Almost 9,000 dead animals but the official data is inconsistent

The FCQ study collects official data on fauna mortality in wind complexes. However, they found “uneven levels of transparency” after requesting accident rate information from communities. Detailed reports from Aragon (5,264 birds and bats killed between 2017 and 2022) and Navarra (1,253 deaths in the same period), both with extensive wind installations, contrast sharply with those from Galicia, reporting barely five deaths despite adding nearly the same number of wind turbines as Aragon and Navarra combined in 2021. Some regions did not provide data. In total, the report records 8,823 animal deaths in wind complexes across seven communities in the last five years. The search for these bodies is irregular due to predation.

According to a recent study by two experts from FCQ, reintroducing birds is “incompatible” with turbine installations. After months of analyzing flight patterns and space usage in the Maestrazgo, they found that bearded vultures, along with griffon vultures, could have collided up to 745 times with the projected wind turbines within a year.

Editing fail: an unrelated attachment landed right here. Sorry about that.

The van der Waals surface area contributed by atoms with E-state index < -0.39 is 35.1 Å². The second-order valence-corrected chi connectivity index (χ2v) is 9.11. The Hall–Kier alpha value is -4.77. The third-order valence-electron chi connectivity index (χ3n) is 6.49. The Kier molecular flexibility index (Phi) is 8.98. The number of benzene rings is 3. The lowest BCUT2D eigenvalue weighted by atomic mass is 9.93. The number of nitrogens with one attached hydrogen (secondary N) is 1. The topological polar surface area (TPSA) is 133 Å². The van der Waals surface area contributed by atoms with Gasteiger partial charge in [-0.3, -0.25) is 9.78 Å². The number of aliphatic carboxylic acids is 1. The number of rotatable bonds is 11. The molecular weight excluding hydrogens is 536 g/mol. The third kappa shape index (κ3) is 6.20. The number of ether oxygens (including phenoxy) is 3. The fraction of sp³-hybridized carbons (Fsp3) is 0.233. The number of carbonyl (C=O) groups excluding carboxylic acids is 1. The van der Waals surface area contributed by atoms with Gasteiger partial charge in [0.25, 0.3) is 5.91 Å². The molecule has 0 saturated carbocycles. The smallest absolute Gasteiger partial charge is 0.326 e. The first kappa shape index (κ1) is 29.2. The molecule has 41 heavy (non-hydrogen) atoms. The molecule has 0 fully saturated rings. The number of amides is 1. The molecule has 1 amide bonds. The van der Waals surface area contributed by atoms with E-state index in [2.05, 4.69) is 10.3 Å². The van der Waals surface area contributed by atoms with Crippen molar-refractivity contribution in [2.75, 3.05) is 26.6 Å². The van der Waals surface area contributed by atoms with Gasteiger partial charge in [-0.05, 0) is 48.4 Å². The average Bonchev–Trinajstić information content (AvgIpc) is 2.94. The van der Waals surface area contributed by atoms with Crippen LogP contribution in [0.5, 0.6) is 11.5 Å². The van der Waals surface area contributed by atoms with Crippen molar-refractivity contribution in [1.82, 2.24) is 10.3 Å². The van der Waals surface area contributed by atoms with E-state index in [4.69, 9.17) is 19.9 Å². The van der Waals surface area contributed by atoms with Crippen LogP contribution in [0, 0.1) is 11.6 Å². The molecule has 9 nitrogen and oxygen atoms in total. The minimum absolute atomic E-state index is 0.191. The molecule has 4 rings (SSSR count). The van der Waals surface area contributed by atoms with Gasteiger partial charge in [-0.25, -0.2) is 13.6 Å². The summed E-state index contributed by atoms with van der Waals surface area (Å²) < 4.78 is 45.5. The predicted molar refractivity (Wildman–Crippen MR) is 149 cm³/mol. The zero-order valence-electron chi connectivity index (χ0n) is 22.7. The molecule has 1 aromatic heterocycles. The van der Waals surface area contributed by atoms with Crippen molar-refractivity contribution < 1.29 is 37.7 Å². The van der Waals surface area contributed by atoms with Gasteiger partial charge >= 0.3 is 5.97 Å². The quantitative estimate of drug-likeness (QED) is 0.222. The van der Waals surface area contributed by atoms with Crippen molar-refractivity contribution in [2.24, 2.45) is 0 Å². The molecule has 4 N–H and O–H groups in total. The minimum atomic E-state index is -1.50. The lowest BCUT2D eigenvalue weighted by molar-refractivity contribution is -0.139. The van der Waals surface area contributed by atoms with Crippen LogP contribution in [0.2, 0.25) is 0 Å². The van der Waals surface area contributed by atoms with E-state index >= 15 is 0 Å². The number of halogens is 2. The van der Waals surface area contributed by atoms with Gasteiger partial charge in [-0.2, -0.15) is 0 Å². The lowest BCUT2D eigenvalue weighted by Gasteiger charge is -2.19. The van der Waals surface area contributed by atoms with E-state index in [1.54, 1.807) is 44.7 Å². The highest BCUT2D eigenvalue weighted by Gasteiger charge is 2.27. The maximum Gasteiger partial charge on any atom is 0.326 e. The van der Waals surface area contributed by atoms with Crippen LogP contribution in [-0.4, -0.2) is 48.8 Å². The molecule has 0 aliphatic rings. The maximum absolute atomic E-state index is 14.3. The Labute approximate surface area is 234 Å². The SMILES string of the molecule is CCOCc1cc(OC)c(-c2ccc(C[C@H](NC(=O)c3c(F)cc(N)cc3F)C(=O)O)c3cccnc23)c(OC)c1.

The Discord Wind Project

The discord wind project, managed by the company Forestalia, is the country’s largest authorized by the Ministry for Ecological Transition. It consists of 125 wind turbines spread across eight municipalities of the Teruel Maestrazgo, with another fifty projects planned in neighboring regions. These authentic giants, nearly 200 meters from base to blade tip, require access tracks and energy evacuation lines.

Forestalia wind turbines
The company in charge of the project, Forestalia, state some incredible green aspirations on their website with their views of a better renewable future. Its not all “green sailing” though: